Game Info:

Dark Souls: Prepare to Die Edition
Developed by: From Software
Published by: From Software & Namco Bandai Games
Released: September 22, 2011
ESRB Rating: M
Available On: PS3, Xbox 360, PC
Genre: Action-RPG, Adventure
Number of Players: 1
Price: $43.99 new ($29.99 for PC), $40.00 used

Prepare to die. Has an interesting ring to it, huh? A game that teaches you the old school way, Dark Souls is not for the weak of heart, and provides a challenge for even the most hardened veterans of gaming. This game is a true testament to how video games were in the days of the NES and the SNES: hard, frustrating and rewarding. However, the title does allude to some less than brilliant themes, but more on that later. 

The story behind Dark Souls is one that that seems rather simple at first, but is actually completely determined by the player’s understanding of it. Here is the long and short of it: In the beginning there was nothing but darkness, and in this darkness ruled the dragons, who were immortal. Soon fire was born, and humanity seized it and with its power they slaughtered the dragons and began the Age of Fire. Humanity prospered like never before, although this was not to last. After a while a dark circle began to appear upon people. This was named the Darksign. Humans with this ‘sign’ emblazoned upon themselves would be gifted with a form of immortality. They would be able to die, but would be reborn next to a bonfire, their resting places, after they had died. Instead of this immortality being a blessing however, this instead became a curse. When a human dies and is reborn, they become undead, lose their humanity and become crazed.

Your character, which you get to make yourself by way of character creation, is the chosen undead. The chosen undead has been prophesied as the one who will go forth to ring the two bells of Lordran. For the most part the story is simple: battle your way through many different and varied locations fighting towards the end goal of either saving humanity, or condemning it. Given the context of the story, it is hard to figure out what you’re doing is right or wrong, as the game has 2 endings. Both of these are completely determined by the player’s view of which one is right or wrong.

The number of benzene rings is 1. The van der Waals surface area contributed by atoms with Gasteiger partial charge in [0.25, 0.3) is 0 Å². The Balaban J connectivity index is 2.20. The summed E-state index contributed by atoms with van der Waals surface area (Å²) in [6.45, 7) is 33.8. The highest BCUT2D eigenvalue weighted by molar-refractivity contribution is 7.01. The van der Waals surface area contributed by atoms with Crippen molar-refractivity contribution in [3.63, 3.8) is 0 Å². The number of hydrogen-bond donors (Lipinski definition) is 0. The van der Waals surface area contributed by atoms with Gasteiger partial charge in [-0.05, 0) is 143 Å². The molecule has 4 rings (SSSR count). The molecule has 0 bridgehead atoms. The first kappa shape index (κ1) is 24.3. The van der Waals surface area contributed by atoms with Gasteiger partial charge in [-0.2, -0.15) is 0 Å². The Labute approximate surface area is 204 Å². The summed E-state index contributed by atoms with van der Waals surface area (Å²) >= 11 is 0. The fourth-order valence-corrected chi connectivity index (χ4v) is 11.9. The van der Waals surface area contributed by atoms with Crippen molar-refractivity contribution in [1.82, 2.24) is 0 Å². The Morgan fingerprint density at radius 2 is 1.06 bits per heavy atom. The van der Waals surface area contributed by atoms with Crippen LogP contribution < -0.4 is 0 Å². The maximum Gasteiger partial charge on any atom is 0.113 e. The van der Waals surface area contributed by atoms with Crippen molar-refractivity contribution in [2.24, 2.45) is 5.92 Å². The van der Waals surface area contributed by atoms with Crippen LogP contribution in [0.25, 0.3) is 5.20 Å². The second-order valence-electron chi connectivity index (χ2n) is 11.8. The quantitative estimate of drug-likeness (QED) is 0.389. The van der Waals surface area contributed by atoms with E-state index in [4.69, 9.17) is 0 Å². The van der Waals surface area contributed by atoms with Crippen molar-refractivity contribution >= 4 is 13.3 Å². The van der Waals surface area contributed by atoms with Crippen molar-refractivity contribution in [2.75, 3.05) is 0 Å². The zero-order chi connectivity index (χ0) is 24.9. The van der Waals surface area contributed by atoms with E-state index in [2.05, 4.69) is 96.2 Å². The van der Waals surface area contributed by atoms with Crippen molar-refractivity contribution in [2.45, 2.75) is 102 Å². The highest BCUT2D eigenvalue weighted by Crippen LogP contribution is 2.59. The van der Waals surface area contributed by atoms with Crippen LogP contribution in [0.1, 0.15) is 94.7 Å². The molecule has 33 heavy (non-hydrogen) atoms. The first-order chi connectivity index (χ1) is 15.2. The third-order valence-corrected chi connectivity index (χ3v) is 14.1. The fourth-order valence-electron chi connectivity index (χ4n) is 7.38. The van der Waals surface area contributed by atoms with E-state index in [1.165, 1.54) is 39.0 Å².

The gameplay is what really sets Dark Souls out from the rest of the crowd. While most action-RPGs have the tendency of swinging your sword and rolling haphazardly out of the way of attacks, Dark Souls punishes you for making even the slightest of mistakes. Even the most basic of enemies can kill your character relatively easily, so it’s up to the player to memorize how an enemy attacks and wait patiently to counter attack. When you start the game, you get to choose between 10 different classes. You have the beefy Knight, built to weather strikes, the strong Bandit, designed to send your foes flying and others. The best part about the class system however, is that these class only dictate your starting gear and level. They do not tell you where you need to spend your skill points. That is up to your playstyle. Don't like swinging that sword? Put a few points into intelligence and your warrior can now cast spells. Swords, axes, maces, lances, magic, and even whips are at the characters disposal. The game’s difficulty is super high, and while this might turn off a lot of players, the game system is balanced incredibly well considering the amount of weapons, armour, and spells that line the game’s huge inventory. When you do die, it feels like less of the game’s fault and more your fault for not being able to beat a certain enemy.

And they told me it wouldn’t hurt me… Liars